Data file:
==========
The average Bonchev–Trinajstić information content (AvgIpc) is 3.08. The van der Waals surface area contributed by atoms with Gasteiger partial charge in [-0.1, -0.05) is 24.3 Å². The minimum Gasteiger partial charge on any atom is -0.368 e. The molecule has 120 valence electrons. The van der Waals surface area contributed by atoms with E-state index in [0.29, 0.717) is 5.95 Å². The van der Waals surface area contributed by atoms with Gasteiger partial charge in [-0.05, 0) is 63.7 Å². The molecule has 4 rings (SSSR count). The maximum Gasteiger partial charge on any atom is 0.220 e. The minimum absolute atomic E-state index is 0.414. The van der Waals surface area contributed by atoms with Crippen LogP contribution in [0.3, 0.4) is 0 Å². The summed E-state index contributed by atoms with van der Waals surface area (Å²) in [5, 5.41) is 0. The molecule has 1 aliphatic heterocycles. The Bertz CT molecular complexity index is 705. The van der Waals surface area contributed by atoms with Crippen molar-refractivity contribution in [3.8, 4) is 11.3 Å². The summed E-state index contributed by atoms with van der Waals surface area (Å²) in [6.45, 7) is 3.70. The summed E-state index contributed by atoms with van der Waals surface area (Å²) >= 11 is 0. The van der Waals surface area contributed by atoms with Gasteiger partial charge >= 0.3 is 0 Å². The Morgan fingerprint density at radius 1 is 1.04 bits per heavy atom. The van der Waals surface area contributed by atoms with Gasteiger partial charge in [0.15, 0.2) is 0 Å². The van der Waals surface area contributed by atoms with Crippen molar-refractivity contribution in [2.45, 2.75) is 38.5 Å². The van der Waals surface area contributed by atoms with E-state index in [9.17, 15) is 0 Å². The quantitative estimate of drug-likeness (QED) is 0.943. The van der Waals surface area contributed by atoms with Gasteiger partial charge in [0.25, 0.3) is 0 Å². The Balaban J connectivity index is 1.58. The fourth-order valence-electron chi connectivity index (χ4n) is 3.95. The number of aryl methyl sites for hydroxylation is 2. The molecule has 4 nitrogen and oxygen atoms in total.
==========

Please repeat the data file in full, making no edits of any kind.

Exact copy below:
The average Bonchev–Trinajstić information content (AvgIpc) is 3.08. The van der Waals surface area contributed by atoms with Gasteiger partial charge in [-0.1, -0.05) is 24.3 Å². The minimum Gasteiger partial charge on any atom is -0.368 e. The molecule has 120 valence electrons. The van der Waals surface area contributed by atoms with E-state index in [0.29, 0.717) is 5.95 Å². The van der Waals surface area contributed by atoms with Gasteiger partial charge in [-0.05, 0) is 63.7 Å². The molecule has 4 rings (SSSR count). The maximum Gasteiger partial charge on any atom is 0.220 e. The minimum absolute atomic E-state index is 0.414. The van der Waals surface area contributed by atoms with Crippen LogP contribution in [0.3, 0.4) is 0 Å². The summed E-state index contributed by atoms with van der Waals surface area (Å²) in [5, 5.41) is 0. The molecule has 1 aliphatic heterocycles. The Bertz CT molecular complexity index is 705. The van der Waals surface area contributed by atoms with Crippen molar-refractivity contribution in [3.8, 4) is 11.3 Å². The summed E-state index contributed by atoms with van der Waals surface area (Å²) in [6.45, 7) is 3.70. The summed E-state index contributed by atoms with van der Waals surface area (Å²) >= 11 is 0. The van der Waals surface area contributed by atoms with Gasteiger partial charge >= 0.3 is 0 Å². The Morgan fingerprint density at radius 1 is 1.04 bits per heavy atom. The van der Waals surface area contributed by atoms with Gasteiger partial charge in [0.15, 0.2) is 0 Å². The van der Waals surface area contributed by atoms with Crippen molar-refractivity contribution in [2.45, 2.75) is 38.5 Å². The van der Waals surface area contributed by atoms with E-state index in [9.17, 15) is 0 Å². The quantitative estimate of drug-likeness (QED) is 0.943. The van der Waals surface area contributed by atoms with Gasteiger partial charge in [0.25, 0.3) is 0 Å². The Balaban J connectivity index is 1.58. The fourth-order valence-electron chi connectivity index (χ4n) is 3.95. The number of aryl methyl sites for hydroxylation is 2. The molecule has 4 nitrogen and oxygen atoms in total.